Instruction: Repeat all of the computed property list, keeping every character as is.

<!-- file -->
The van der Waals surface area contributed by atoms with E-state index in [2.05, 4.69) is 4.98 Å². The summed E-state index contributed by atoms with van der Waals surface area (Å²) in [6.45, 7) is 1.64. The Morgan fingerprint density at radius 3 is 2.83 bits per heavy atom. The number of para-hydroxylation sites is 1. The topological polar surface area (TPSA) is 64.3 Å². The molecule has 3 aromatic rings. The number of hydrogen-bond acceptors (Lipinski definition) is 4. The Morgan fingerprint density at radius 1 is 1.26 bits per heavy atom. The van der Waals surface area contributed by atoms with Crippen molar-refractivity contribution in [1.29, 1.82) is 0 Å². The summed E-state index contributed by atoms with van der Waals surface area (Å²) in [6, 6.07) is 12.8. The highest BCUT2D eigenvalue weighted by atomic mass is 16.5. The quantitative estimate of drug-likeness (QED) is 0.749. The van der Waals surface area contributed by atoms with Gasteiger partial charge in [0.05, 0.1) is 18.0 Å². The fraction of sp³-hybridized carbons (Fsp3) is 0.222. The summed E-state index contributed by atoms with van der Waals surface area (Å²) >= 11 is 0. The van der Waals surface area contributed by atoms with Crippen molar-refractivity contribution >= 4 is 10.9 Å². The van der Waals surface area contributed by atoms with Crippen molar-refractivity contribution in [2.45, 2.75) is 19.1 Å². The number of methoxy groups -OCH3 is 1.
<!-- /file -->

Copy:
The van der Waals surface area contributed by atoms with E-state index in [2.05, 4.69) is 4.98 Å². The summed E-state index contributed by atoms with van der Waals surface area (Å²) in [6.45, 7) is 1.64. The Morgan fingerprint density at radius 3 is 2.83 bits per heavy atom. The number of para-hydroxylation sites is 1. The topological polar surface area (TPSA) is 64.3 Å². The molecule has 3 aromatic rings. The number of hydrogen-bond acceptors (Lipinski definition) is 4. The Morgan fingerprint density at radius 1 is 1.26 bits per heavy atom. The van der Waals surface area contributed by atoms with Crippen molar-refractivity contribution in [1.29, 1.82) is 0 Å². The summed E-state index contributed by atoms with van der Waals surface area (Å²) in [6, 6.07) is 12.8. The highest BCUT2D eigenvalue weighted by atomic mass is 16.5. The quantitative estimate of drug-likeness (QED) is 0.749. The van der Waals surface area contributed by atoms with Gasteiger partial charge in [0.05, 0.1) is 18.0 Å². The fraction of sp³-hybridized carbons (Fsp3) is 0.222. The summed E-state index contributed by atoms with van der Waals surface area (Å²) >= 11 is 0. The van der Waals surface area contributed by atoms with Crippen molar-refractivity contribution >= 4 is 10.9 Å². The van der Waals surface area contributed by atoms with Crippen molar-refractivity contribution in [2.45, 2.75) is 19.1 Å². The number of methoxy groups -OCH3 is 1.